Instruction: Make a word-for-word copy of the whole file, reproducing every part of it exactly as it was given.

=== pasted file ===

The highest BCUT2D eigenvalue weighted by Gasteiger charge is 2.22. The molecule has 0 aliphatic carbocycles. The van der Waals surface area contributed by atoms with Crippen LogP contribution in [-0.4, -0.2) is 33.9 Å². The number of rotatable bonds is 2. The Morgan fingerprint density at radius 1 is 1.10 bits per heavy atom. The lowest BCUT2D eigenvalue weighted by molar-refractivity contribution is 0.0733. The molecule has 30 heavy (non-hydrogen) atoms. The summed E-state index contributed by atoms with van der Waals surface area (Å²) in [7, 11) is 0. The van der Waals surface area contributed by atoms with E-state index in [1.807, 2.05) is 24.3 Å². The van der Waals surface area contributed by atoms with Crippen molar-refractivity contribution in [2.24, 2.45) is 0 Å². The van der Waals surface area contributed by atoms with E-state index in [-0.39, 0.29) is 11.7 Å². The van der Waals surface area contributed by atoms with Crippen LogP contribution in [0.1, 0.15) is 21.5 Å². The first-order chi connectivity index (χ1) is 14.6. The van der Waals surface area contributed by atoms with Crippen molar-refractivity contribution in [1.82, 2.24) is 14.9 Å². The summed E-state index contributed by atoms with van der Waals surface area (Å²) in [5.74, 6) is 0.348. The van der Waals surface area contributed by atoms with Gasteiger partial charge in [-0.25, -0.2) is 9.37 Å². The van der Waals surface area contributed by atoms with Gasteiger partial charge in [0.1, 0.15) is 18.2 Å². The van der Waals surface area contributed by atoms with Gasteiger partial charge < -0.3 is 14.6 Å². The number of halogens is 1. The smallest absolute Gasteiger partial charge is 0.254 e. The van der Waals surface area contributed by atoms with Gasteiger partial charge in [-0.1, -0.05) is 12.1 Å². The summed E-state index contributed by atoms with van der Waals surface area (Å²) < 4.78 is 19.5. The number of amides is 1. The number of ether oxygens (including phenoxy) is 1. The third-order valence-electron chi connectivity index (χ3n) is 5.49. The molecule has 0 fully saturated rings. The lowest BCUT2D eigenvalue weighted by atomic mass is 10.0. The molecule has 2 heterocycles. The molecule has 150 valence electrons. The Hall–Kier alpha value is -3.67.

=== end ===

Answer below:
The highest BCUT2D eigenvalue weighted by Gasteiger charge is 2.22. The molecule has 0 aliphatic carbocycles. The van der Waals surface area contributed by atoms with Crippen LogP contribution in [-0.4, -0.2) is 33.9 Å². The number of rotatable bonds is 2. The Morgan fingerprint density at radius 1 is 1.10 bits per heavy atom. The lowest BCUT2D eigenvalue weighted by molar-refractivity contribution is 0.0733. The molecule has 30 heavy (non-hydrogen) atoms. The summed E-state index contributed by atoms with van der Waals surface area (Å²) in [7, 11) is 0. The van der Waals surface area contributed by atoms with E-state index in [1.807, 2.05) is 24.3 Å². The van der Waals surface area contributed by atoms with Crippen molar-refractivity contribution in [2.24, 2.45) is 0 Å². The van der Waals surface area contributed by atoms with E-state index in [-0.39, 0.29) is 11.7 Å². The van der Waals surface area contributed by atoms with Crippen LogP contribution in [0.1, 0.15) is 21.5 Å². The first-order chi connectivity index (χ1) is 14.6. The van der Waals surface area contributed by atoms with Crippen molar-refractivity contribution in [1.82, 2.24) is 14.9 Å². The summed E-state index contributed by atoms with van der Waals surface area (Å²) in [5.74, 6) is 0.348. The van der Waals surface area contributed by atoms with Gasteiger partial charge in [-0.25, -0.2) is 9.37 Å². The van der Waals surface area contributed by atoms with Gasteiger partial charge in [0.1, 0.15) is 18.2 Å². The van der Waals surface area contributed by atoms with Gasteiger partial charge < -0.3 is 14.6 Å². The number of halogens is 1. The smallest absolute Gasteiger partial charge is 0.254 e. The van der Waals surface area contributed by atoms with Gasteiger partial charge in [-0.1, -0.05) is 12.1 Å². The summed E-state index contributed by atoms with van der Waals surface area (Å²) < 4.78 is 19.5. The number of amides is 1. The number of ether oxygens (including phenoxy) is 1. The third-order valence-electron chi connectivity index (χ3n) is 5.49. The molecule has 0 fully saturated rings. The lowest BCUT2D eigenvalue weighted by atomic mass is 10.0. The molecule has 2 heterocycles. The molecule has 150 valence electrons. The Hall–Kier alpha value is -3.67.